BACKGROUND: Today’s children are likely to grow up in an era where they will be encouraged to have their genome sequenced and included in their medical record. Besides being of medical relevance, however, every genome also holds unique information and clues about our past and our ancestors. We carried out a research project recently accepted in Nature in collaboration with Aboriginal Australian communities that relies on such information. In this study we report the sequencing of Aboriginal Australian genomes and characterize the population history of anatomically modern humans. We showed for example that the ancestors of Eurasians and Australians probably left Africa around 70’000 years ago and that Australians diverged from their closest neighbors - the Papuans - around 40’000 years ago before dispersing through Australia and becoming a set of unique, yet inter-connected, cultural groups. OBJECTIVES: As human population geneticists, one of our main research aims is to increase our understanding of how and when humans colonized the world once they left Africa. However, our work will have little impact if it is not shared. While our results are efficiently communicated to our colleagues, it often takes far longer to reach the general public. With this project our aim is to describe to a general audience what a human genome can tell us about our ancestors. For this, we will rely on the results of our recent study but also the general principles of our work including: (i) genomes can inform us about our origins, (ii) anatomically modern humans dispersed from Africa across the world and reached Australia around 40,000 years ago, (iii) Aboriginal Australians have been and still are a vulnerable population whose relationship with Europeans is complex. Finally our goal is also to implicitly show that computational biology is fun and that anyone can become a scientist - irrespective of gender for example. METHODOLOGY & TARGET GROUP: Because we believe that artistic expression is one of the best ways both to convey a scientific message and to reach the widest possible audience, we plan to produce a theatre play that will be based on the results of our recent study. The play will be written and played by a team including a professional playwright, a science writer, actors and a director. To incorporate accurate and relevant anthropological information we will consult Swiss ethnography museums. Once produced, it will take place both nationally and internationally at museums in Geneva and Paris. While the play is intended for the general public, we will make it especially accessible for children, who will be our principal audience. Moreover, we will organize “wine & science”/”cookies & science” events taking place after the shows to which guests including scientists as well as Aboriginal Australians will be invited. They will discuss with the public the population genetic results of our study as seen by both the scientists and the Aboriginal Australian community, but also general genetics questions relevant to timely political events in Switzerland and the rest of Europe.RELEVANCE: The aim of our project is to raise awareness in the next generation of citizens - amongst whom will be scientists, lawmakers, doctors, etc. - on the unique scientific information held within our DNA, as well as well as to discuss questions such as: Where do we all come from? And who are our ancestors?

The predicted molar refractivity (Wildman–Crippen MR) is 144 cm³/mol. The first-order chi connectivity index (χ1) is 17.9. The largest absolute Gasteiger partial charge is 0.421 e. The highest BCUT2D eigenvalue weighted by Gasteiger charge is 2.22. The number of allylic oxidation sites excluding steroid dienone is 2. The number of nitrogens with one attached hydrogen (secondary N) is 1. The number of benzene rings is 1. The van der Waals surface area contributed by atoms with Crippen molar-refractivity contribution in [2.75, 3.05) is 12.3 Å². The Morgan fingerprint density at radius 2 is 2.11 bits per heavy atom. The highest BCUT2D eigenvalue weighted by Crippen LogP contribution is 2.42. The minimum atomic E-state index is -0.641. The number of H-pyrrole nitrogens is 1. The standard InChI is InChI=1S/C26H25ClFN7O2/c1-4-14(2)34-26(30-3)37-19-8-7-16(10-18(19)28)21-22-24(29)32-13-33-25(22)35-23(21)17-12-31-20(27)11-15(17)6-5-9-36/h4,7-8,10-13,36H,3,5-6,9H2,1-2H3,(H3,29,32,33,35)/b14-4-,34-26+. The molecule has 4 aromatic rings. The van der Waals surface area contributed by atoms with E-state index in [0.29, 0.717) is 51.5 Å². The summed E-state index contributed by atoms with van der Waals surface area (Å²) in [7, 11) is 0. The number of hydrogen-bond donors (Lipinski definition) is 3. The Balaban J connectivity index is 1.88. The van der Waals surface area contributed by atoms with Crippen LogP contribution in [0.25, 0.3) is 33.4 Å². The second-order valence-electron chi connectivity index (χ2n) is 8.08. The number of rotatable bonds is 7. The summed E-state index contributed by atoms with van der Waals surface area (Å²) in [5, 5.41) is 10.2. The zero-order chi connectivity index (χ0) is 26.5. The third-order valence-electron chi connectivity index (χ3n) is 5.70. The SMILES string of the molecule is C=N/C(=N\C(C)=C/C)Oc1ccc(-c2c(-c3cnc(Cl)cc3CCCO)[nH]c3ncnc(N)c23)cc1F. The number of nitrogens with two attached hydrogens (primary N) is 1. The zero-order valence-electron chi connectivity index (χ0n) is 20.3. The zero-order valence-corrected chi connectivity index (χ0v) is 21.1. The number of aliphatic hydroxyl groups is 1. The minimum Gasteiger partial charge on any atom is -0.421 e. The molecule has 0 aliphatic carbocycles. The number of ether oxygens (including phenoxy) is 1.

Swiss National Science Foundation (SNSF).
Project leader: Anna Sapfo-Malaspinas, University of Lausanne, Switzerland.
Project team: Eske Willerslev, University of Copenhagen, Denmark; Evelyne Heyer, Muséum National d'Histoire Naturelle Musée de l'Homme, Paris, France; Laurent Excoffier, University of Bern, Switzerland.